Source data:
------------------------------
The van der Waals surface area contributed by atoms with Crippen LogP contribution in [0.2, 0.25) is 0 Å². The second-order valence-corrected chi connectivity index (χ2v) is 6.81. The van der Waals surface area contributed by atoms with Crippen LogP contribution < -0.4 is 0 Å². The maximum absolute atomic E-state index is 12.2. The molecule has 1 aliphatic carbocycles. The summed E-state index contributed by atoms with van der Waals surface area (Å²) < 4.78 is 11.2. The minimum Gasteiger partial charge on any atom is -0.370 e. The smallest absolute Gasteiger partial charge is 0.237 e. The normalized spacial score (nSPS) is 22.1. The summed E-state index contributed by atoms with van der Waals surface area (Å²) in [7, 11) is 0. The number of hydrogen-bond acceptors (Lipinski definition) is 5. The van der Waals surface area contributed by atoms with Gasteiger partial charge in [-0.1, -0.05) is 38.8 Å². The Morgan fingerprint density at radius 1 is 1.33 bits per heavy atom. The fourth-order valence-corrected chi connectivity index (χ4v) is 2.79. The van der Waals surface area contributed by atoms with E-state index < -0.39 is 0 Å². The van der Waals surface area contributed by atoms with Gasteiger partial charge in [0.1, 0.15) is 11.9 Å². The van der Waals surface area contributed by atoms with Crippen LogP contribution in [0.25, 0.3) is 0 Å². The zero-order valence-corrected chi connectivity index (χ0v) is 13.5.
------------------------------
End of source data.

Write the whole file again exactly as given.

The van der Waals surface area contributed by atoms with Crippen LogP contribution in [0.2, 0.25) is 0 Å². The second-order valence-corrected chi connectivity index (χ2v) is 6.81. The van der Waals surface area contributed by atoms with Crippen LogP contribution < -0.4 is 0 Å². The maximum absolute atomic E-state index is 12.2. The molecule has 1 aliphatic carbocycles. The summed E-state index contributed by atoms with van der Waals surface area (Å²) < 4.78 is 11.2. The minimum Gasteiger partial charge on any atom is -0.370 e. The smallest absolute Gasteiger partial charge is 0.237 e. The normalized spacial score (nSPS) is 22.1. The summed E-state index contributed by atoms with van der Waals surface area (Å²) in [7, 11) is 0. The number of hydrogen-bond acceptors (Lipinski definition) is 5. The van der Waals surface area contributed by atoms with Gasteiger partial charge in [-0.1, -0.05) is 38.8 Å². The Morgan fingerprint density at radius 1 is 1.33 bits per heavy atom. The fourth-order valence-corrected chi connectivity index (χ4v) is 2.79. The van der Waals surface area contributed by atoms with E-state index < -0.39 is 0 Å². The van der Waals surface area contributed by atoms with Gasteiger partial charge in [0.1, 0.15) is 11.9 Å². The van der Waals surface area contributed by atoms with Crippen LogP contribution in [0.25, 0.3) is 0 Å². The zero-order valence-corrected chi connectivity index (χ0v) is 13.5.